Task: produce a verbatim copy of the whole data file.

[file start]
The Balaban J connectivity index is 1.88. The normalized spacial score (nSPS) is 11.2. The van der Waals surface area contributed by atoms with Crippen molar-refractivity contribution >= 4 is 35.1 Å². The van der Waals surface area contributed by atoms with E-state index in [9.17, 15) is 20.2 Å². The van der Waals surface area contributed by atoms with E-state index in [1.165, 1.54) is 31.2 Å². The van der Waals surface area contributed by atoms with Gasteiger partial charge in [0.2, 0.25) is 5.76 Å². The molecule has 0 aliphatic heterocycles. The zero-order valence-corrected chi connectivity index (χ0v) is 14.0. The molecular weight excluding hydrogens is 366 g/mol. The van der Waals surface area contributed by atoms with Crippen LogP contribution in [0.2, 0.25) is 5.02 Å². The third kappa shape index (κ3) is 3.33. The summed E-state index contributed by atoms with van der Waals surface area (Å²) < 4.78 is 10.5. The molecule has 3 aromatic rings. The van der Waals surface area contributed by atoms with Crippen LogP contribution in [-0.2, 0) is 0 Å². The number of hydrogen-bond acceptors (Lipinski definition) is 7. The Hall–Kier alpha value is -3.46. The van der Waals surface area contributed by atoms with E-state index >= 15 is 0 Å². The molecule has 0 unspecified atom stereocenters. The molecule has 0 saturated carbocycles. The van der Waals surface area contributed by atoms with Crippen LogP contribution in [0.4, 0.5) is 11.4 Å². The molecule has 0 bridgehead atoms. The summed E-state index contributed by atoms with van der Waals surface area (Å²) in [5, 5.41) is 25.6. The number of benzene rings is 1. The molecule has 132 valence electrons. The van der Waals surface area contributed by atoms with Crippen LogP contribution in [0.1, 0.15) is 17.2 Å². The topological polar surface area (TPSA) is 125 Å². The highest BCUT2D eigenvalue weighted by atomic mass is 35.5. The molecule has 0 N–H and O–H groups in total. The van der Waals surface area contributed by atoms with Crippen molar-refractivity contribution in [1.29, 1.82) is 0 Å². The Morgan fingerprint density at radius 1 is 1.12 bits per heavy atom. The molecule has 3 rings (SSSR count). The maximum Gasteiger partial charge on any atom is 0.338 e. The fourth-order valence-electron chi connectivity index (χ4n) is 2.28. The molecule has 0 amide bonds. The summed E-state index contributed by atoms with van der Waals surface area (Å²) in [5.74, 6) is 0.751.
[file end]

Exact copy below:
The Balaban J connectivity index is 1.88. The normalized spacial score (nSPS) is 11.2. The van der Waals surface area contributed by atoms with Crippen molar-refractivity contribution >= 4 is 35.1 Å². The van der Waals surface area contributed by atoms with E-state index in [9.17, 15) is 20.2 Å². The van der Waals surface area contributed by atoms with E-state index in [1.165, 1.54) is 31.2 Å². The van der Waals surface area contributed by atoms with Gasteiger partial charge in [0.2, 0.25) is 5.76 Å². The molecule has 0 aliphatic heterocycles. The zero-order valence-corrected chi connectivity index (χ0v) is 14.0. The molecular weight excluding hydrogens is 366 g/mol. The van der Waals surface area contributed by atoms with Crippen LogP contribution in [0.2, 0.25) is 5.02 Å². The third kappa shape index (κ3) is 3.33. The summed E-state index contributed by atoms with van der Waals surface area (Å²) < 4.78 is 10.5. The molecule has 3 aromatic rings. The van der Waals surface area contributed by atoms with Crippen LogP contribution in [-0.2, 0) is 0 Å². The number of hydrogen-bond acceptors (Lipinski definition) is 7. The Hall–Kier alpha value is -3.46. The van der Waals surface area contributed by atoms with E-state index >= 15 is 0 Å². The molecule has 0 unspecified atom stereocenters. The molecule has 0 saturated carbocycles. The van der Waals surface area contributed by atoms with Crippen LogP contribution in [0.4, 0.5) is 11.4 Å². The molecule has 0 bridgehead atoms. The summed E-state index contributed by atoms with van der Waals surface area (Å²) in [5, 5.41) is 25.6. The number of benzene rings is 1. The molecule has 132 valence electrons. The van der Waals surface area contributed by atoms with Crippen LogP contribution in [0.1, 0.15) is 17.2 Å². The topological polar surface area (TPSA) is 125 Å². The highest BCUT2D eigenvalue weighted by atomic mass is 35.5. The molecule has 0 N–H and O–H groups in total. The van der Waals surface area contributed by atoms with Crippen molar-refractivity contribution in [1.29, 1.82) is 0 Å². The Morgan fingerprint density at radius 1 is 1.12 bits per heavy atom. The molecule has 3 rings (SSSR count). The maximum Gasteiger partial charge on any atom is 0.338 e. The fourth-order valence-electron chi connectivity index (χ4n) is 2.28. The molecule has 0 amide bonds. The summed E-state index contributed by atoms with van der Waals surface area (Å²) in [5.74, 6) is 0.751.